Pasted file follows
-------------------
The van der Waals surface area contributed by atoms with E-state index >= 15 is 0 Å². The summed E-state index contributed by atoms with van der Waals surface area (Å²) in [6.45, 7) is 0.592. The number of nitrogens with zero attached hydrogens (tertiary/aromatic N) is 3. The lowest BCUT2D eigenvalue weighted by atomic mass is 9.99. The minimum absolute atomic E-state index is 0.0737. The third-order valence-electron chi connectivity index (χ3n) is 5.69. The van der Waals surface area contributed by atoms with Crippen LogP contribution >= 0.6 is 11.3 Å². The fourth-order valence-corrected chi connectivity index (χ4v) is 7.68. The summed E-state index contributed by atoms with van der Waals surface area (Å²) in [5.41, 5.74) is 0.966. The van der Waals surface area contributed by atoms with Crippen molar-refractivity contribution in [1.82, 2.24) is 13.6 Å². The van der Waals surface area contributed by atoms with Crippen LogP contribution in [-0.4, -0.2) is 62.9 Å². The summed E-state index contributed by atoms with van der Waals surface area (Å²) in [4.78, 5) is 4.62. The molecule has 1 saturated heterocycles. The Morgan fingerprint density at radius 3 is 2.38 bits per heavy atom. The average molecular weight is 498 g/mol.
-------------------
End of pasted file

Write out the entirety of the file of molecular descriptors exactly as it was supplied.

The van der Waals surface area contributed by atoms with E-state index >= 15 is 0 Å². The summed E-state index contributed by atoms with van der Waals surface area (Å²) in [6.45, 7) is 0.592. The number of nitrogens with zero attached hydrogens (tertiary/aromatic N) is 3. The lowest BCUT2D eigenvalue weighted by atomic mass is 9.99. The minimum absolute atomic E-state index is 0.0737. The third-order valence-electron chi connectivity index (χ3n) is 5.69. The van der Waals surface area contributed by atoms with Crippen LogP contribution >= 0.6 is 11.3 Å². The fourth-order valence-corrected chi connectivity index (χ4v) is 7.68. The summed E-state index contributed by atoms with van der Waals surface area (Å²) in [5.41, 5.74) is 0.966. The van der Waals surface area contributed by atoms with Crippen molar-refractivity contribution in [1.82, 2.24) is 13.6 Å². The van der Waals surface area contributed by atoms with Crippen LogP contribution in [-0.4, -0.2) is 62.9 Å². The summed E-state index contributed by atoms with van der Waals surface area (Å²) in [4.78, 5) is 4.62. The molecule has 1 saturated heterocycles. The Morgan fingerprint density at radius 3 is 2.38 bits per heavy atom. The average molecular weight is 498 g/mol.